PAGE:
The path heads directly downhill through Middlesmoor Pasture and eventually to the steep rocky section of Gate Cote Scar. Care needs to be taken here, especially as muscles and joints will almost certainly be fatigued. Once at the bottom, you’re home and dry! Kettlewell at last.

The descent to Kettlewell. Great Whernside in the background
The descent to Kettlewell. Great Whernside in the background

So, a few thoughts on the walk…

It most certainly had a different feel than the traditional Yorkshire 3 Peaks. This one was very very quiet in comparison and brought a real feeling of solitude… and I love that feeling when I’m out in the hills. A few walkers were passed on Buckden Pike and in Langstrothdale but apart from that, I had the hills to myself. Not a single person was passed in the whole 6 miles of Birks Fell. The Yorkshire 3 Peaks does come out on top in the quality of hills. It’s hard to beat the combination of Pen y Ghent, Ingleborough, and Whernside – and that’s why the walk is so popular. The second peak of Buckden Pike doesn’t feel like a big ascent as not enough height is lost between there and Great Whernside. They’re two hills on the same range. Saying that, the walking is far more rugged and it lacks the nice big paths of the Yorkshire 3 Peaks. This, coupled with the fact you spend more time on the tops, make it feel more of a proper hillwalking day. Admittedly, the slog across Birks Fell did get a little tedious after a while. With the Yorkshire 3 Peaks however, the main slog comes in the lowland stretch between Pen y Ghent and Whernside. So would I recommend it? Yes, it’s a great walk and makes a worthy competitor to its more popular cousin.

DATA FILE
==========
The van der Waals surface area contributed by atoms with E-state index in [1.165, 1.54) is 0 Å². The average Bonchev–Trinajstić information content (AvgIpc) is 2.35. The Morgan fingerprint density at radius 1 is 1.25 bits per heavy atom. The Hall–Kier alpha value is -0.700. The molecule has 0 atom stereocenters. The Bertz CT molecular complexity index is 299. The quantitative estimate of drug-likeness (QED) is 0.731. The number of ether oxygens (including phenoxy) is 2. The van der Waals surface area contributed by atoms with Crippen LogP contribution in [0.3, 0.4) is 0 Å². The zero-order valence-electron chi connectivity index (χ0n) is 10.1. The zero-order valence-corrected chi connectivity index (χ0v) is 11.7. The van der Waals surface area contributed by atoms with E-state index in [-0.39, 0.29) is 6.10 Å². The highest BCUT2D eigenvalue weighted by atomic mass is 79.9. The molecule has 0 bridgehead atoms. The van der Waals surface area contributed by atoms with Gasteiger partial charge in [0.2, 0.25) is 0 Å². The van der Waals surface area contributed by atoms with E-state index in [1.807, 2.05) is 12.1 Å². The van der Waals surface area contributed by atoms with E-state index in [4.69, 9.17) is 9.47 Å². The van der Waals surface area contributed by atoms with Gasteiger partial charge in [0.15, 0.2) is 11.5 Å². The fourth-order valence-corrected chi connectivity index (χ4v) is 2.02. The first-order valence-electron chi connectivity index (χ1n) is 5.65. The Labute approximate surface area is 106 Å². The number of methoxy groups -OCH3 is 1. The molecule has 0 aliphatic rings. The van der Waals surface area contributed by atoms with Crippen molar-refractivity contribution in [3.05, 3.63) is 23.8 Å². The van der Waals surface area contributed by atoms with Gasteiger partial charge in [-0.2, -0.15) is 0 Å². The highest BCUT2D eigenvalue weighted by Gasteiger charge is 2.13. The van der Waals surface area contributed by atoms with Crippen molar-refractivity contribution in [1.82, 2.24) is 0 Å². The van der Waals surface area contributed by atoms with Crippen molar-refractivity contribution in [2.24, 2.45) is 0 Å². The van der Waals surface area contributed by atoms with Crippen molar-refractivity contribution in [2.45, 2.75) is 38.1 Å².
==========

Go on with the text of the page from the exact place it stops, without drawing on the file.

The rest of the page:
Note – I did this walk on a weekday and have no idea how much busier it would have been on a weekend.

Route Map